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Am J Epidemiol. 2012 Oct 1;176 Suppl 7:S142-9. doi: 10.1093/aje/kws236.

Relation of childhood obesity/cardiometabolic phenotypes to adult cardiometabolic profile: the Bogalusa Heart Study.

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Tulane Center for Cardiovascular Health, Department of Epidemiology, Tulane University, New Orleans, Louisiana, USA.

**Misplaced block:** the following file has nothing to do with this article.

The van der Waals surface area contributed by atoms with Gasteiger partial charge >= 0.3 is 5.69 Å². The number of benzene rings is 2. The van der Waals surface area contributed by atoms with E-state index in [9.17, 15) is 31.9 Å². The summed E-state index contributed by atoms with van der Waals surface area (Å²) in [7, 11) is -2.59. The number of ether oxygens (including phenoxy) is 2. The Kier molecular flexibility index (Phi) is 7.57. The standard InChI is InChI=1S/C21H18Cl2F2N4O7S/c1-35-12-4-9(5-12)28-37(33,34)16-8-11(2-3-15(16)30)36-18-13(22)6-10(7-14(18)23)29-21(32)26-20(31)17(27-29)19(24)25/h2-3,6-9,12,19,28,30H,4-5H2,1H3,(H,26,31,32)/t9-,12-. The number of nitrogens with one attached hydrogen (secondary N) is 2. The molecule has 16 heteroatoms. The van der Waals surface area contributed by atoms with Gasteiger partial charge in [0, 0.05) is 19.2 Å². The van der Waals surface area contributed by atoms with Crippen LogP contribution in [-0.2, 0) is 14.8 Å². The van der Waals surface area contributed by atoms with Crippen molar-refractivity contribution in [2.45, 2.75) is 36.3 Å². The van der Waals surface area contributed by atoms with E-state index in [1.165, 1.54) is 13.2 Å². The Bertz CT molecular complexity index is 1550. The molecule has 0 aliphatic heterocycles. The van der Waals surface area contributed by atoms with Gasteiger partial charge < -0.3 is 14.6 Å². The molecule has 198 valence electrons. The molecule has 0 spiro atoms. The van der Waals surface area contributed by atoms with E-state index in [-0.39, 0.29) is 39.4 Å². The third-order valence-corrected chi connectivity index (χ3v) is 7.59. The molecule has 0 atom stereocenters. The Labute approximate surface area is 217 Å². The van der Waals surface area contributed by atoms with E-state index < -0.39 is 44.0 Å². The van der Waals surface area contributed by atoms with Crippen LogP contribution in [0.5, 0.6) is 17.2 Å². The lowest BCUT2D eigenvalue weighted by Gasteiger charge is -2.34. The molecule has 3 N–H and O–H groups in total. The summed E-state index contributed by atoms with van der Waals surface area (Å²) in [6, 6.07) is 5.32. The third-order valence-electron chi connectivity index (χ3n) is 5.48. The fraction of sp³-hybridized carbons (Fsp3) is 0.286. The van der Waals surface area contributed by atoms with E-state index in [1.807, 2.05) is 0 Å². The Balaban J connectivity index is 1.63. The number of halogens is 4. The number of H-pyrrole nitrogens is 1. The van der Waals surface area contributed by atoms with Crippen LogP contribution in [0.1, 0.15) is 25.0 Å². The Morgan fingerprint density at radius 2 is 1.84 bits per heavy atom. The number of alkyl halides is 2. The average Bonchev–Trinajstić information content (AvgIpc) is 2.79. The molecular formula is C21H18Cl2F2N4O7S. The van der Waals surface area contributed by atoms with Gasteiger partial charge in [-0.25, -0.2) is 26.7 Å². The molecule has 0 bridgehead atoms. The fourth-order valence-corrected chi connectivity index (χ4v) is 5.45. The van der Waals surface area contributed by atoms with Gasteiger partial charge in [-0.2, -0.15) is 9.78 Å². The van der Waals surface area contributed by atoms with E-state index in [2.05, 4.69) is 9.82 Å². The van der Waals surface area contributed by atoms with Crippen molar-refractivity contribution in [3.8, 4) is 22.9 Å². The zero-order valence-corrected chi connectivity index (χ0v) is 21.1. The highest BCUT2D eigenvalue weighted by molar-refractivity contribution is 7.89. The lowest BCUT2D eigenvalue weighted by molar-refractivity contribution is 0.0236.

Not all obese adults have cardiometabolic abnormalities. It is unknown whether this is true in children and, if true, whether children who have metabolically healthy overweight/obesity (MHO) will also have favorable cardiometabolic profiles in adulthood. These aspects were examined in 1,098 individuals who participated as both children (aged 5-17 years) and adults (aged 24-43 years) in the Bogalusa Heart Study between 1997 and 2002 in Bogalusa, Louisiana. MHO was defined as being in the top body mass index quartile, while low density lipoprotein cholesterol, triglycerides, mean arterial pressure, and glucose were in the bottom 3 quartiles, and high density lipoprotein cholesterol was in the top 3 quartiles. Forty-six children (4.2%) had MHO, and they were more likely to retain MHO status in adulthood compared with children in other categories (P < 0.0001). Despite markedly increased obesity in childhood and in adulthood, these same MHO children and adults showed a cardiometabolic profile generally comparable to that of nonoverweight/obese children (P > 0.05 in most cases). Moreover, there was no difference in carotid intima-media thickness in adulthood between MHO children and nonoverweight/obese children. Further, carotid intima-media thickness in adulthood was lower in MHO children than in metabolically abnormal, overweight/obese children (P = 0.003). In conclusion, the MHO phenotype starts in childhood and continues into adulthood.

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